The world is on the cusp of a major power shift, and I don’t think we should elide the political reality of the system that underpins the PRC state, especially when at its core it is hostile to the US/West and its system of governance. We need to stop pretending that the China fantasy of political liberalization through economic engagement is going to happen anytime soon, if ever (credit to James Mann).

As discussed above, maybe calling it “Socialist China” works better. Maybe “Communist China” is too facile or loaded a term to use in intelligent discourse. I don’t really care about names, but I care that people understand that there is a real and, unfortunately, widening chasm in political systems and values.

What is a better descriptor than “Communist China” to get across this message?

As for the “China is Communist in name only” argument that make, I think that is a misconception about the state of affairs in today’s China. You can call it Leninist, Socialist with Chinese Characteristics, crony Socialist, authoritarian etc, but the fact is the Chinese Communist Party runs the country and makes no secret that everything, including economic growth, is in the service of maintaining Communist Party control and is subservient to the Communist Party.

Is it necessarily wedded to “pure” Communist ideology of decades ago? No. Has the Communist Party worked, with some success, to re-legitimize itself through Nationalism and the Great Renaissance of the Chinese people? Yes. But neither point in any way negates the fact that the PRC State is a Communist-controlled state, and proudly so.

The People’s Republic of China can be called the PRC, Mainland China, the Chinese Mainland, and even Communist China, because that is factually what it is. That is not a debatable point.  The message meant to be conveyed through the use of the term, however, is subjective and personal, and the meaning of that message and its accuracy can be debated. Whether or not one prefers the use of “Communist China” is totally a matter of personal preference, but encouraging others not to use a descriptor that is factually correct is indeed, and ironically, a subtle way of injecting one’s own values and beliefs into the term.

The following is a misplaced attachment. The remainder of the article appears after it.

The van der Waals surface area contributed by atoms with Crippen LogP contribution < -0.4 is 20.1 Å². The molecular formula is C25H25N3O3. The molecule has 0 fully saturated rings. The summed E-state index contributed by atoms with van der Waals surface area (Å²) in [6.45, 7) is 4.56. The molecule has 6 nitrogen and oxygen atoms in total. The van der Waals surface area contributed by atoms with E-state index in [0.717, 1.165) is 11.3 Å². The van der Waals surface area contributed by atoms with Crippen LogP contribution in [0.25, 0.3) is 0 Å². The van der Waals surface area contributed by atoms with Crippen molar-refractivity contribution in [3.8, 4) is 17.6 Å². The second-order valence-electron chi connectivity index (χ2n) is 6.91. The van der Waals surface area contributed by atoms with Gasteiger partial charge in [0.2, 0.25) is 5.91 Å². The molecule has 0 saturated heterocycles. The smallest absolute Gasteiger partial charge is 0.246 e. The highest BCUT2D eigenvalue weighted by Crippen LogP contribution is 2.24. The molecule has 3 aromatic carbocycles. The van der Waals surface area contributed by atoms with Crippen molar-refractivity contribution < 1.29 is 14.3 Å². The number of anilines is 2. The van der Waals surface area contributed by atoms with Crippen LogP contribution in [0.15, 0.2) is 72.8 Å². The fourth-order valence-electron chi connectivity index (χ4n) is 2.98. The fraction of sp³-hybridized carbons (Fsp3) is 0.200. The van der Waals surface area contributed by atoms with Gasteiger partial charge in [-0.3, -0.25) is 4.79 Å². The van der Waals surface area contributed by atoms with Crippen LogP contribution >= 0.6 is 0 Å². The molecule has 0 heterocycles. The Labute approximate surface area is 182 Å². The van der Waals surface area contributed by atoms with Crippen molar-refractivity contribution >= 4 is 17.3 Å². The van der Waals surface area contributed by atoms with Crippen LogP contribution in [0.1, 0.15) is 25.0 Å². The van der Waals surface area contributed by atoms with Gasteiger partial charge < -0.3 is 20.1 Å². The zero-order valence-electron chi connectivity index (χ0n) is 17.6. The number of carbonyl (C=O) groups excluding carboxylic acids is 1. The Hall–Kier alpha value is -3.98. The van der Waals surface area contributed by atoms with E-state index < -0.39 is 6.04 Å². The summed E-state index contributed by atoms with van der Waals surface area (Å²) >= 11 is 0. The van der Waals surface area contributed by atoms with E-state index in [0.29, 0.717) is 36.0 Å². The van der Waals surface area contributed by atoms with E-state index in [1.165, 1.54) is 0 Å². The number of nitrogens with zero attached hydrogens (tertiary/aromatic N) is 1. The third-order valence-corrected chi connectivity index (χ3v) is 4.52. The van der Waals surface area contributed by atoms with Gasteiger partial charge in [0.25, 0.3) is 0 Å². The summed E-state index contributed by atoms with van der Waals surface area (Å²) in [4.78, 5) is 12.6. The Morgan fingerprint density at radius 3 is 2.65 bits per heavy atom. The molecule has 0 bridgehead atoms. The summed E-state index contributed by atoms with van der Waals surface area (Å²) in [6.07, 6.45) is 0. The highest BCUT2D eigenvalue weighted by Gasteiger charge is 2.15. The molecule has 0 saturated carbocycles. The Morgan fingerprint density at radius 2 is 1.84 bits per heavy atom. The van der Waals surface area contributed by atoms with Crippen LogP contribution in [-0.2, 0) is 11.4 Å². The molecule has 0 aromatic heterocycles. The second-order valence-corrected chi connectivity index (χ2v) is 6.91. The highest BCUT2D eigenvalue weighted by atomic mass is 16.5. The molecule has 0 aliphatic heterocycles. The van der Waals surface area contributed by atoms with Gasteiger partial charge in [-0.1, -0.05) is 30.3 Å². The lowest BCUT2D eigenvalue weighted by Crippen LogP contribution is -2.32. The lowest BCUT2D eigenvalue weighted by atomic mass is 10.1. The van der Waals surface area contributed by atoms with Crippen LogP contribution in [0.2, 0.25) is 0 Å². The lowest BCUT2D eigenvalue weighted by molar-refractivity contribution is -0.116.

Links and Sources:

Disclaimer: While I’ve never met Kaiser or Bill in person, I’ve conversed with them both periodically on Twitter. In fact, without Kaiser so kindly sending me an invitation, I wouldn’t have been able to join Quora in the first place. Many thanks, Kaiser.



  1. George says:

    Great article. I think what’s missing is a consideration of
    what the Chinese themselves would want (both Officially and from
    Normal People) I think probably both the Official and Normal-Person
    line would be that everyone should just say “China”. Certainly I’ve
    had blog posts /comments attacked by the commenters-for-hire
    stating that both “Mainland China” and “Greater China” are slights
    to the dignity and unity of China. However, the fact that both
    Official and Normal-Person would naturally consider the one word
    “China” to include all the bits of “Greater China” is the confusion
    here. The simple term has its own ideological connotations! In
    practice people need to be able to refer to Mainland China without
    including Macau, HK, Taiwan because they are all different places
    in so many factual respects, on the level of being different
    countries, without even having to go into politics on the latter.
    (Factual: currency, language, border, law, nationality etc) In HK
    English people tend to say “PRC” and I think that is a reasonable
    compromise which Chinese people could not really object to when
    trying to make a clear distinction between Mainland China and the
    other parts of Greater China.

  2. [...] This post was mentioned on Twitter by KWK. KWK said: